By Sean Tubbs
Friday, April 23, 2010
New federal and state regulations are putting pressure on local governments to get tougher on preventing pollutants from entering the state’s largest watershed.
Last week, Jack Frye, director of the
Division of Soil and Water
Virginia Department of Conservation and Recreation
, updated members of the
Rivanna River Basin Commission
on a mandate from the U.S. Environmental Protection Agency to reduce the amount of nitrogen, phosphorous and sediment that reach the Chesapeake Bay.
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“In 1985, we were over 100 million pounds [of nitrogen] in Virginia,” Frye said. “The ultimate goal is to get down to under 60 million a year by 2025.”
The passage of the federal Clean Water Act established a new definition called a Total Maximum Daily Load, which refers to the total amount of pollutants allowed to enter into a body of water before water quality becomes impaired.
In order to hasten efforts to clean up the Chesapeake, these figures are being revised in order to reduce even further the amount allowed into the bay. Virginia is required to come up with a TMDL for several pollutants by May 1, 2011.
A new set of stormwater regulations was expected to be approved by Gov. Bob McDonnell earlier this year, but the General Assembly suspended them in March for another round of review.
Many in the development community were concerned they would have too much of an impact. Frye said the new regulations will address how much stormwater can leave a piece of developed land. That will require site plans to include ways to capture water rather than let it flow straight into the watershed.
The amendments to the stormwater regulations will also require all localities in Virginia to either create a stormwater management program or pay DCR to do the work instead.
“Our hope would be that we would have some incentive packages, and that in an ideal world we would never have to run a single program,” Frye said.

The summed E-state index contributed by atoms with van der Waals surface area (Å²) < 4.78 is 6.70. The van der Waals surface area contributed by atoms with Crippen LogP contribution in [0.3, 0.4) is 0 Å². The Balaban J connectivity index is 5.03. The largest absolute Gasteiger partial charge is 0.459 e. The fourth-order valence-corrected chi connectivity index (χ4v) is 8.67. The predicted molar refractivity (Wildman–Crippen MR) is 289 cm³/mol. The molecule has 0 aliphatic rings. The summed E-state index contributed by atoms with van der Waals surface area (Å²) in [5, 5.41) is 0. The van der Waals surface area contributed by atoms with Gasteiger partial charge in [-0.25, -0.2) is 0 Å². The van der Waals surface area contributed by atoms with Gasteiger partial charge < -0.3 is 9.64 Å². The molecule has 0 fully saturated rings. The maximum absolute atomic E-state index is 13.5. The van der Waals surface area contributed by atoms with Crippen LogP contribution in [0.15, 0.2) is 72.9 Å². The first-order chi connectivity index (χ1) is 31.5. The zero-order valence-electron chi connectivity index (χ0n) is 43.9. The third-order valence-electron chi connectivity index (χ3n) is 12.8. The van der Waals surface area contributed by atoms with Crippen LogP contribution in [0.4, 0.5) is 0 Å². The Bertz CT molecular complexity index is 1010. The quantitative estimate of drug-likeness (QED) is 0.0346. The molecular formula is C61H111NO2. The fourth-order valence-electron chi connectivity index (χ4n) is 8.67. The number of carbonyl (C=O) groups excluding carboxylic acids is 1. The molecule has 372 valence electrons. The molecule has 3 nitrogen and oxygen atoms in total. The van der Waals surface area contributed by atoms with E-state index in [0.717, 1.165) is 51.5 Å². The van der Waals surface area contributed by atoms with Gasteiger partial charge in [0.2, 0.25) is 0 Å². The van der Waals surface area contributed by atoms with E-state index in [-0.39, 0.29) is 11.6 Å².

Localities already have the ability to impose a stormwater fee to pay for infrastructure improvements, but neither
nor Albemarle County has done so.
The regulation amendments also will encourage localities and developers to work to reduce sediment that enters the watershed. The DCR will offer guidance on best management practices for stormwater, on how existing developments will be affected and how inspections will be conducted.
There will be a new way in which impervious surfaces will be calculated in order to encourage developers to consider how stormwater is handled at the beginning of the site plan process.
“The new one is more about not designing the site first and trying to shoehorn things in, but looking at the site to try to minimize impervious surfaces,” Frye said. “You’ll also get credit for not allowing runoff by capturing rainwater.”
Frye compared the possibilities of readjusting water management to the evolution of the local food movement.
“I think things like rainwater reuse and harvesting is critically important in Virginia, where all localities are doing these water plans,” Frye said. “Looking at the 36 to 43 inches of rain we typically get in a year … [this] creates some real opportunities for us here in Virginia to change our paradigm about how we do local water management.”
One way by which levels of nitrogen and phosphorous will be reduced is through upgrades of wastewater treatment plants. Virginia and individual localities will spend nearly $1.5 billion to improve water quality, including the
$40.3 million in improvements at the Moores Creek Wastewater Treatment Plant
The Draft TMDL plan for the entire Chesapeake Bay will be completed by Aug. 1, after which the public review process will begin. The EPA is expected to release its final Chesapeake Bay cleanup plan in December.
The EPA is
holding a webinar on the topic
for interested parties on May 4.
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